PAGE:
There are three important phases in this intelligent process, which represent the basic specifics of human activity in foreign language teaching, which must be considered into account in the new design of the metaheuristic algorithm. These three phases are (see Figs. 1 to 3): (i) students selecting their teacher, (ii) students learning from each other, and (iii) individual practice. Mathematical modeling of foreign language education based on these three phases is utilized in the design of LEO.

LEO is a population-based approach that is able to provide the problem-solving process for an optimization task in an iteration-based procedure. Each member of LEO is a candidate solution of the optimization problem that proposes values for decision variables. From a mathematical point of view, each LEO member can be modeled using a vector, and the population of LEO members using a matrix according to the Eq. (1).

where

The initial positions of all LEO members in the search space are randomly set-up by the Eq. (2).

where r is a random number from the interval

where

As the value of the objective function is the main criterion for measuring the goodness of a candidate solution, the minimal value in the set of values of objective function

3.3 Mathematical Modelling of LEO

By initializing the algorithm, candidate solutions are generated and evaluated. These candidate solutions in LEO are updated in three different phases to improve their quality.

3.3.1 Teacher Selection and Training

Each person can choose one of the available teachers in order to learn a foreign language. In LEO, for each member of the population, members who have a better objective function value than that member are considered as suggested teachers. One of these suggested teachers is randomly selected for language teaching whose schematic is shown in Fig. 1.

This strategy leads LEO members to move to different areas of the search space, which demonstrates the global search power of LEO in exploration. In order to mathematically model this phase, the set of suggested teachers for each member of LEO, thus, for the

where

Similar to the decision of the student in language school, who chooses a teacher from among the teachers who teach in the school, in the design of LEO, this concept has also been selected for choosing a teacher. Therefore, one teacher is randomly selected among the members who have been identified as possible teachers to teach the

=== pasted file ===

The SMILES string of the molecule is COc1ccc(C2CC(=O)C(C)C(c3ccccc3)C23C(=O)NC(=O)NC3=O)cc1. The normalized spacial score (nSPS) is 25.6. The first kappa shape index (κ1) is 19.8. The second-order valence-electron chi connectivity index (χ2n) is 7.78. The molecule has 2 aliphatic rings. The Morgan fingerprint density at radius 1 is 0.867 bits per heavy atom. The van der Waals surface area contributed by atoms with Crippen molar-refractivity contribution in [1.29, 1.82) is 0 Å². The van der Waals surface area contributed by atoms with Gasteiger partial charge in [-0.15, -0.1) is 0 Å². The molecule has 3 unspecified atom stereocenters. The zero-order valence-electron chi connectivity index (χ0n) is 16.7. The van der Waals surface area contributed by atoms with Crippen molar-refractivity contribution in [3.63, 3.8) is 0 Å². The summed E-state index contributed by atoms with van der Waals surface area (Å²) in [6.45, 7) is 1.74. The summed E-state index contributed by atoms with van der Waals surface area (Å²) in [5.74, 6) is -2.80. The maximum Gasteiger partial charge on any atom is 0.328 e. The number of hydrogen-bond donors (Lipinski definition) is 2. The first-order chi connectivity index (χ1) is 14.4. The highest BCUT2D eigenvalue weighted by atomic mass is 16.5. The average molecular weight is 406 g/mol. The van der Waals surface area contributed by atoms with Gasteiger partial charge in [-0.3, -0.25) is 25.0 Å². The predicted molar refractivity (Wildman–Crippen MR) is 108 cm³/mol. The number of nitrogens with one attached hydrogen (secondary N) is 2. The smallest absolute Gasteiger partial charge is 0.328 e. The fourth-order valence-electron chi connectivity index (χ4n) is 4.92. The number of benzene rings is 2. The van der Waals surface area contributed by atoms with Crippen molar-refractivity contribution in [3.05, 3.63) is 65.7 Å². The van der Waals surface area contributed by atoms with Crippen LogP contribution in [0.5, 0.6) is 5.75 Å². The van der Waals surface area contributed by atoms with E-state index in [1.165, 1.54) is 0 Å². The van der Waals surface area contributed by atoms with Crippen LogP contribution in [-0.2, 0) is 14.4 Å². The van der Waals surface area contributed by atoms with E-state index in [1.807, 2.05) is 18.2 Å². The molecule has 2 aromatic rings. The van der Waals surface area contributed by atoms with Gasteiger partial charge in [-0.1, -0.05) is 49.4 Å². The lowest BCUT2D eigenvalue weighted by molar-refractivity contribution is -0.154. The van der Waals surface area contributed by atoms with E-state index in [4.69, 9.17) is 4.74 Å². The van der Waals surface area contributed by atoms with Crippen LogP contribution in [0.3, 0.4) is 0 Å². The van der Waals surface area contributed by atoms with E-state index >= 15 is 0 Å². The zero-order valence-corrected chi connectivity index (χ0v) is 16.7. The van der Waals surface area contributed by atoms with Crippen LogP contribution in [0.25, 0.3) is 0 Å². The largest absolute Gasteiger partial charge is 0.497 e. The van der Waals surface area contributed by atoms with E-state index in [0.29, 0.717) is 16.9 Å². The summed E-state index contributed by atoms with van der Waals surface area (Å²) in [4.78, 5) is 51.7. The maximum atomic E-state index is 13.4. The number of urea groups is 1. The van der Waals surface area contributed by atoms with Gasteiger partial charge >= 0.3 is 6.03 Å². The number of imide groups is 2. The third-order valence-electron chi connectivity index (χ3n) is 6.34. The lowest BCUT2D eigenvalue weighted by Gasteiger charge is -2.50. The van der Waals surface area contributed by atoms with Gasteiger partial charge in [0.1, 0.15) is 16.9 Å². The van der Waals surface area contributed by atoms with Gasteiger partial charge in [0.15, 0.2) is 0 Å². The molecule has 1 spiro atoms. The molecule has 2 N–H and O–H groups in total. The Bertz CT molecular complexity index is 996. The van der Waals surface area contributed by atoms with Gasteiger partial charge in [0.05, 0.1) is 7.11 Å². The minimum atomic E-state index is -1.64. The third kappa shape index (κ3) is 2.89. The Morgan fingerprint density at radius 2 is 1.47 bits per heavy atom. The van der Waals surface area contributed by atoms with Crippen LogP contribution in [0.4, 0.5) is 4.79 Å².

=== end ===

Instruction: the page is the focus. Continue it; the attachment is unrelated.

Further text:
In language school, the teacher tries to make positive changes in the student’s foreign language skill level by teaching the student. Inspired by this process, in the design of LEO, the number of changes in the position of the population members has been calculated based on the subtraction of the position of the teacher and the student to improve the position of the population members in the search space. According to this, new components of each LEO member are generated for

where

where

3.3.2 Students Learning from Each Other

In the second phase of LEO, population members of LEO are updated based on modeling skills exchange between students. Students try to improve their skills based on their interactions with each other whose schematic is shown in Fig. 2.

This affects the ability of LEO exploration to scan the search space. In language schools, students usually practice with each other and improve their skills. In this exercise, the student who has more skills tries to increase the scientific level of that student by teaching another student. Inspired by this interaction in language school, in LEO design, another member of the population is randomly selected for each member of the population. Then, based on the subtraction of the difference in the position of the two members, the changes in the displacement of the corresponding member are calculated. To mathematically model these interactions, for each LEO member another member of the population is randomly selected, and it is used for recomputing of its components. Thus, the new components of each member of LEO are calculated for

where

The third phase of LEO is motivated by learning approaches that are commonly called self-learning. This is how the students make efforts to identify their own learning needs. Set learning goals, find the additional study literature and self-study online platforms. In this phase of LEO, members of LEO are updated based on simulations of individual students’ practices to improve the skills they have acquired from the teacher in the first phase whose schematic is shown in Fig. 3.

In fact, LEO scans the search space around members based on local search, seeking better solutions. A student who goes to a language school, after participating in the class and practicing with her/his classmates, tries to improve his skills as much as possible with individual practice, which leads to small but useful changes in the student’s language skills. Inspired by this student’s behavior in the language learning process, in the design of LEO, the students’ individual practice is modeled by making small changes in their position. To model the concepts of this LEO phase mathematically, a random position near each member is first generated using Eq. (9).

where

Subsequently, a decision is made whether to update each LEO member

where

3.3.4 Repetition Process, Pseudocode, and Flowchart of LEO